Rockwood Vineyard was planted between 2001 and 2018. Of the two Grosset vineyards in the higher altitude north-eastern corner of the Watervale subregion, ‘Rockwood’, with its hard red rock and variable soils, is viticulturally the more challenging. In fact, its geology is very different to Springvale Vineyard close by.
Some fifty metres to the west, a narrow (300 metre by 22 metre / 15 rows wide) corridor of hard red rock with a poor orange/red loam for topsoil which Jeffrey Grosset believed would be suitable for growing riesling fruit. This is the source of ‘Alea’ after the Greek goddess of wisdom, courage and agriculture, Athena Alea. Grosset noticed that the flavour in the first grapes produced reminded him of great European rieslings which were not completely dry. Inspired by this, Grosset made the first ‘Alea’, adopting a more European approach to its making.
From the eastern boundary of the property, a very stony section rated as ‘marginal’ for viticulture, is planted to two different clones of the Italian variety, Fiano, used in the making of Apiana.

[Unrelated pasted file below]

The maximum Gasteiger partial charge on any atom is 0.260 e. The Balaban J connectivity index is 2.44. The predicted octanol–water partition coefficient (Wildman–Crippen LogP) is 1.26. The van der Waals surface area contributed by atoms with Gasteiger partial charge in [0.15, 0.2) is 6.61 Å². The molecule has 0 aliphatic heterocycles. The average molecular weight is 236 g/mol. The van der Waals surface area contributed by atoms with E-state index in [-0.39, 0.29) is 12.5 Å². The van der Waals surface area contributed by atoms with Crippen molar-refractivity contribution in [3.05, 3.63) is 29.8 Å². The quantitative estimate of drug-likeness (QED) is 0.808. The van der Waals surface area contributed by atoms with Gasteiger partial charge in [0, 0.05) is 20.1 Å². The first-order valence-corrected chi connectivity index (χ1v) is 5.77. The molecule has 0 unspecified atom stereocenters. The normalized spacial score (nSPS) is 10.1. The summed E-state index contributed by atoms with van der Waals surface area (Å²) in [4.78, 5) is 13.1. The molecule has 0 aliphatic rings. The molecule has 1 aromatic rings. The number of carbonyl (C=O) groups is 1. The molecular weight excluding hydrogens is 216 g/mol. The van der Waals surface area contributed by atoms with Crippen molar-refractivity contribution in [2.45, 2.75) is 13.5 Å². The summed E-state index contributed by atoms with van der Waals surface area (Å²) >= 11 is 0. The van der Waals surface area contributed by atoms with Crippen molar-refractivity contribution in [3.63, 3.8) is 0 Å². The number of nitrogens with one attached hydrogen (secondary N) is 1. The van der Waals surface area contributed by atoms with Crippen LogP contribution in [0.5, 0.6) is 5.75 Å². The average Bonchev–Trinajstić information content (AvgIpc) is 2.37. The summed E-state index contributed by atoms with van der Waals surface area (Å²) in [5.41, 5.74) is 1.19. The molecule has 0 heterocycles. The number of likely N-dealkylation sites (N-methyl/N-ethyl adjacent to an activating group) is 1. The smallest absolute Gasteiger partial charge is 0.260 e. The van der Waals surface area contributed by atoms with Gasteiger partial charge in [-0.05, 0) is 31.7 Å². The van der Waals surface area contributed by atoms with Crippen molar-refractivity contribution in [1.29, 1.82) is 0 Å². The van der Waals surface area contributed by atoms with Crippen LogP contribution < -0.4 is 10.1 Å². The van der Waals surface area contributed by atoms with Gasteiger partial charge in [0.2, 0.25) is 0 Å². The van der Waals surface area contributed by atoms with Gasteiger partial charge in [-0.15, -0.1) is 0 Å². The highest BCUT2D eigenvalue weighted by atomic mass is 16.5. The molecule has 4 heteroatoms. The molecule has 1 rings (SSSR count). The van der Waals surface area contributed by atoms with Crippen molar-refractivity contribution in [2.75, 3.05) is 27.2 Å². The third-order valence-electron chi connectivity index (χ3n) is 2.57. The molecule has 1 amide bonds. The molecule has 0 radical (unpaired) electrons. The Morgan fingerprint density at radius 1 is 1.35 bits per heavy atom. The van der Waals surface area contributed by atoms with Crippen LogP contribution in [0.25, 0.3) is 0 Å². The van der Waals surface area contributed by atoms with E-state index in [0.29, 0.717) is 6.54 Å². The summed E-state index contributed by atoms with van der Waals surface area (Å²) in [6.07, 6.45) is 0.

Eleven rows bordering the shiraz on the western side are rooted in silty loam over red rock soil. A rare clone of riesling and on their own roots (i.e. not grafted), the vines produce smaller berries and bunches and while less fruity, the resultant wine is extraordinarily complex and persistent.
Nereus (shiraz and nero d’avola)
From the west, shiraz (an unusual clone known as ‘Tahbilk’) and nero d’avola are planted – ten rows in total, just enough!